Mick

Smyers
Aug-21-2006, 7:37am
I'll buy that about the neck. #The neck is some sort of open grained wood, like mahogany. #So the Spanish Cedar certainly would fit since it looks similar to mahogany as you mention.

I did a quick Google on Spanish cedar. #Seems it is from South America, not even from Europe! Strange name for the wood indeed. #So if the builder was sourcing their wood from one supplier, it could be that the sides are brazilian rosewood. #Pure conjecture mind you.

The inside appeared to be a dark wood, but it was hard to tell from the 80 years of dust build-up. #I'll have to get inside it and clean it on my next trip up to confirm it. #I'll also get some classical strings and restring it, check the compensation, etc.

Assuming it is has rosewood sides, ebony fingerboard and of the grade we have discussed, what kind of value should this mando hold? #$200 to $500? #$500 to $750? #$750 to $1000?

I will definitely make sure I carry my good camera with me on my next visit up to my grandma's area.

brunello97
Aug-21-2006, 10:13am
Hmmm. #Value is a pretty hard thing to gauge, Scott. Your best bet is to scour the classifieds here at the MC and at vintage instrument dealers on-line. #I try to keep track of things on ebay, but that can get overwhelming. There seems to be some premium on vintage mandolins with a maker's label of some kind.

My hunch from seeing things go over the last year or so would be in the $100-200 range. I know that may sound disappointingly low, but there are a lot of old mandolins still floating around out there. #I could be wrong about all this. Again, it might be good to check with Diego Moon, who's a regular on the MC board. He seems pretty up on this era and style mandolin.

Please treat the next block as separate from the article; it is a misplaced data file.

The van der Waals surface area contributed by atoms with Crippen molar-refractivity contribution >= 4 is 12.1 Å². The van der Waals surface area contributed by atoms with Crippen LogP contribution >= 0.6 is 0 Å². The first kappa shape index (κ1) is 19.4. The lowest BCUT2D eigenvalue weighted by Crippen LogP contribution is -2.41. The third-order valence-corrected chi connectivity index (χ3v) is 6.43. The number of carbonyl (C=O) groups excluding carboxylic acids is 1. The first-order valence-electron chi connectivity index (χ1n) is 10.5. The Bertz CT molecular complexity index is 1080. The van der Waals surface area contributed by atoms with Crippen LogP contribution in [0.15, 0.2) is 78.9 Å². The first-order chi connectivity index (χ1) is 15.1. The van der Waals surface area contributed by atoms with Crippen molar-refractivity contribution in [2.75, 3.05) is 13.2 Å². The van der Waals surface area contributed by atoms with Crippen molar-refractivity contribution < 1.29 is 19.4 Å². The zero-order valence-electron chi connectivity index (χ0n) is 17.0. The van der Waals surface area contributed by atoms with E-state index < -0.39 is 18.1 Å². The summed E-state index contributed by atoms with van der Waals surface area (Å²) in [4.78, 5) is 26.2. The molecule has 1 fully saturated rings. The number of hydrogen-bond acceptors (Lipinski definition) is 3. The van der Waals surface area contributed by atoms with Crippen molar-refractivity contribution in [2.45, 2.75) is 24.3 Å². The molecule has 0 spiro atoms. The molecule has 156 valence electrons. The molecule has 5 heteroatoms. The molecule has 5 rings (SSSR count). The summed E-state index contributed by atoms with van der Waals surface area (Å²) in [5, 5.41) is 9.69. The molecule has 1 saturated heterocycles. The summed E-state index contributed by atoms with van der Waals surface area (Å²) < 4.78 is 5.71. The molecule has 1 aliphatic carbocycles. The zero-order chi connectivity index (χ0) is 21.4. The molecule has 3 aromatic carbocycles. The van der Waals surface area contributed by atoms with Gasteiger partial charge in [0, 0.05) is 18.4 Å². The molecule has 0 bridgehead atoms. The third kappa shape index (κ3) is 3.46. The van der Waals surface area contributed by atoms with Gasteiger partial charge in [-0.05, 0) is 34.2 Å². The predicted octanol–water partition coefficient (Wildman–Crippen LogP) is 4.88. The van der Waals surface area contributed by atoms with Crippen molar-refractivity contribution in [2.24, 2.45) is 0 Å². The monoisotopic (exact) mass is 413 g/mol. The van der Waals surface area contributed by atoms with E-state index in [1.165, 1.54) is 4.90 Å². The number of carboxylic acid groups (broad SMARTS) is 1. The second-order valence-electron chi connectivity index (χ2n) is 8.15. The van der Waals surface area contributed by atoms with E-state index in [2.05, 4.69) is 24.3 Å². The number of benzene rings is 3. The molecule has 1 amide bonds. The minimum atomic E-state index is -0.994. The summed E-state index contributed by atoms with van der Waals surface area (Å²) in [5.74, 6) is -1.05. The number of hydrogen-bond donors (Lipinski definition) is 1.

Given the story around this one, though, the sentimental value sounds priceless. #Get it cleaned, strung and set up and play it regularly. Bring it back to life!

Mick

Smyers
Aug-21-2006, 8:53pm
It doesn't dissappoint (or surprise) me that it is of relatively low value. #After all, it isn't mine.

However, I may certainly like to buy it from her, as its history is worth something. #I don't think she is going to sell it though, especially for such a small sum. #Never hurts to ask. #Frankly, it is so worn that I would have to get at least a new fingerboard on it just to play it. #You should see how cupped it is between the frets in first position.

Thanks for all of your help.

Eugene
Aug-21-2006, 10:19pm
I also feel this is a definite Chicago build. #I'll also side with Paul on probably Regal or an incarnation of proto-Kay. #It is hard to make out detail in the photos, but it does look like Brazilian rosewood or a good faux job to me. #Upon inspection, even the good faux rosewood is pretty easy to spot by anybody who's handled it before.

I can't make out the action, but it would appear pretty high in upper positions in picture 10. #That could be a relatively serious condition issue given the relatively low market value of American canted mandolins (I feel the good pieces should be worth more than they are). #If yours is in playable condition with decent action and backed in real Brazilian rosewood, your first estimate of range is probably the most appropriate (i.e., ca. $200-500 and probably closer to the lower end, as Mick offers). #If it has condition issues that effect its functionality, it will be worth less.

Darryl Wolfe
Aug-22-2006, 11:13am